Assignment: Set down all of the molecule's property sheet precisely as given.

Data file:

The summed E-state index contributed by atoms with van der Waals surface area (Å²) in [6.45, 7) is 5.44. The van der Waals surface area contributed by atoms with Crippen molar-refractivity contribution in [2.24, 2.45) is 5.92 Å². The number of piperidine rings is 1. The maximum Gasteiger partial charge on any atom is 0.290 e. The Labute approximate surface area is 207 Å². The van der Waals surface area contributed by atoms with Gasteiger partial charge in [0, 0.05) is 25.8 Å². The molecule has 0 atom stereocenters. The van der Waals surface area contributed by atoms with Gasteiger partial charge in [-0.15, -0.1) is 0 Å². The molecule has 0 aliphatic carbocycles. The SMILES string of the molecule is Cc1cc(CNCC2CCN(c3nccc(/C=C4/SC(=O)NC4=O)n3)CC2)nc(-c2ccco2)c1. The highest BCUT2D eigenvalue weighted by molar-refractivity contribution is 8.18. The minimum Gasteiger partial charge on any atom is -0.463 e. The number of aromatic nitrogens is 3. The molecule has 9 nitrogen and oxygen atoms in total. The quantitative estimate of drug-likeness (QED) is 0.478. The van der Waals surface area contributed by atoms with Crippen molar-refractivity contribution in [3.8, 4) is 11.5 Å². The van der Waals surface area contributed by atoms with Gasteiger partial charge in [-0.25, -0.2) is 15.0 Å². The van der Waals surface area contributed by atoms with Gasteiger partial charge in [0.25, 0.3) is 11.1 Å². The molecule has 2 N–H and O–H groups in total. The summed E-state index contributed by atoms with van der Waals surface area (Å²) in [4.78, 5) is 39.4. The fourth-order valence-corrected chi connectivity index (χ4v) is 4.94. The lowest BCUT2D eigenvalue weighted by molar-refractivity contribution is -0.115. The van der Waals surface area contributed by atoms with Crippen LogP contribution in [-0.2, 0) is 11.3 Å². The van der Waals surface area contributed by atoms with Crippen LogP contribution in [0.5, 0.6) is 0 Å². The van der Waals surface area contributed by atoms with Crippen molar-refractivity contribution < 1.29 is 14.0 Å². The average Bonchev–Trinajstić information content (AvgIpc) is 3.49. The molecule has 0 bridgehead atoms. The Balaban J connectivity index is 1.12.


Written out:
The summed E-state index contributed by atoms with van der Waals surface area (Å²) in [6.45, 7) is 5.44. The van der Waals surface area contributed by atoms with Crippen molar-refractivity contribution in [2.24, 2.45) is 5.92 Å². The number of piperidine rings is 1. The maximum Gasteiger partial charge on any atom is 0.290 e. The Labute approximate surface area is 207 Å². The van der Waals surface area contributed by atoms with Gasteiger partial charge in [0, 0.05) is 25.8 Å². The molecule has 0 atom stereocenters. The van der Waals surface area contributed by atoms with Gasteiger partial charge in [-0.15, -0.1) is 0 Å². The molecule has 0 aliphatic carbocycles. The SMILES string of the molecule is Cc1cc(CNCC2CCN(c3nccc(/C=C4/SC(=O)NC4=O)n3)CC2)nc(-c2ccco2)c1. The highest BCUT2D eigenvalue weighted by molar-refractivity contribution is 8.18. The minimum Gasteiger partial charge on any atom is -0.463 e. The number of aromatic nitrogens is 3. The molecule has 9 nitrogen and oxygen atoms in total. The quantitative estimate of drug-likeness (QED) is 0.478. The van der Waals surface area contributed by atoms with Crippen molar-refractivity contribution in [3.8, 4) is 11.5 Å². The van der Waals surface area contributed by atoms with Gasteiger partial charge in [-0.25, -0.2) is 15.0 Å². The van der Waals surface area contributed by atoms with Gasteiger partial charge in [0.25, 0.3) is 11.1 Å². The molecule has 2 N–H and O–H groups in total. The summed E-state index contributed by atoms with van der Waals surface area (Å²) in [4.78, 5) is 39.4. The fourth-order valence-corrected chi connectivity index (χ4v) is 4.94. The lowest BCUT2D eigenvalue weighted by molar-refractivity contribution is -0.115. The van der Waals surface area contributed by atoms with Crippen LogP contribution in [-0.2, 0) is 11.3 Å². The van der Waals surface area contributed by atoms with Crippen LogP contribution in [0.5, 0.6) is 0 Å². The van der Waals surface area contributed by atoms with Crippen molar-refractivity contribution < 1.29 is 14.0 Å². The average Bonchev–Trinajstić information content (AvgIpc) is 3.49. The molecule has 0 bridgehead atoms. The Balaban J connectivity index is 1.12.